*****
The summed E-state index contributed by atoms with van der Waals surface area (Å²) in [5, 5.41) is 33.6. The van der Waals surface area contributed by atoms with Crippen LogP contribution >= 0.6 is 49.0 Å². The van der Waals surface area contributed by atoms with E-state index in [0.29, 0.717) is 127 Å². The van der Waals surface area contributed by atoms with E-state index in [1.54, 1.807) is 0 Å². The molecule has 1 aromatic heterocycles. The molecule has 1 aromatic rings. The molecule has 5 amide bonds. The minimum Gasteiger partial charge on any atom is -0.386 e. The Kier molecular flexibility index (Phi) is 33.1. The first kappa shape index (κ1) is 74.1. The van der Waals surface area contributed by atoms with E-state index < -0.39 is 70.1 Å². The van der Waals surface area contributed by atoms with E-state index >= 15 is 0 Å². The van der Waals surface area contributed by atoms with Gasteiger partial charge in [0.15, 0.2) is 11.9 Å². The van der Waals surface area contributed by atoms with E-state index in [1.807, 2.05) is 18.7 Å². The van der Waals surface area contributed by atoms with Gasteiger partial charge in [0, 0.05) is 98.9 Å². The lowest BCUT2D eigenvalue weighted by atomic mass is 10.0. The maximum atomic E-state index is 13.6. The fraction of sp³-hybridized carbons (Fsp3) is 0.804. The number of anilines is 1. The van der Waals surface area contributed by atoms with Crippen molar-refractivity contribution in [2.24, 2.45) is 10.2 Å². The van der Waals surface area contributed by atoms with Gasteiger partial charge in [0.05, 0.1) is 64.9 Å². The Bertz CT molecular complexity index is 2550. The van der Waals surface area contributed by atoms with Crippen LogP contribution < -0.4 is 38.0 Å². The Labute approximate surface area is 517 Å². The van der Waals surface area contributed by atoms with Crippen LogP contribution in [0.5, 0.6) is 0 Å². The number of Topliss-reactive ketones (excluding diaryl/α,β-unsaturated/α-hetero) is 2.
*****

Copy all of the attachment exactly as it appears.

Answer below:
The summed E-state index contributed by atoms with van der Waals surface area (Å²) in [5, 5.41) is 33.6. The van der Waals surface area contributed by atoms with Crippen LogP contribution >= 0.6 is 49.0 Å². The van der Waals surface area contributed by atoms with E-state index in [0.29, 0.717) is 127 Å². The van der Waals surface area contributed by atoms with E-state index in [1.54, 1.807) is 0 Å². The molecule has 1 aromatic heterocycles. The molecule has 1 aromatic rings. The molecule has 5 amide bonds. The minimum Gasteiger partial charge on any atom is -0.386 e. The Kier molecular flexibility index (Phi) is 33.1. The first kappa shape index (κ1) is 74.1. The van der Waals surface area contributed by atoms with E-state index < -0.39 is 70.1 Å². The van der Waals surface area contributed by atoms with E-state index >= 15 is 0 Å². The van der Waals surface area contributed by atoms with Gasteiger partial charge in [0.15, 0.2) is 11.9 Å². The van der Waals surface area contributed by atoms with E-state index in [1.807, 2.05) is 18.7 Å². The van der Waals surface area contributed by atoms with Gasteiger partial charge in [0, 0.05) is 98.9 Å². The lowest BCUT2D eigenvalue weighted by atomic mass is 10.0. The maximum atomic E-state index is 13.6. The fraction of sp³-hybridized carbons (Fsp3) is 0.804. The number of anilines is 1. The van der Waals surface area contributed by atoms with Crippen molar-refractivity contribution in [2.24, 2.45) is 10.2 Å². The van der Waals surface area contributed by atoms with Gasteiger partial charge in [0.05, 0.1) is 64.9 Å². The Bertz CT molecular complexity index is 2550. The van der Waals surface area contributed by atoms with Crippen LogP contribution < -0.4 is 38.0 Å². The Labute approximate surface area is 517 Å². The van der Waals surface area contributed by atoms with Crippen LogP contribution in [0.5, 0.6) is 0 Å². The number of Topliss-reactive ketones (excluding diaryl/α,β-unsaturated/α-hetero) is 2.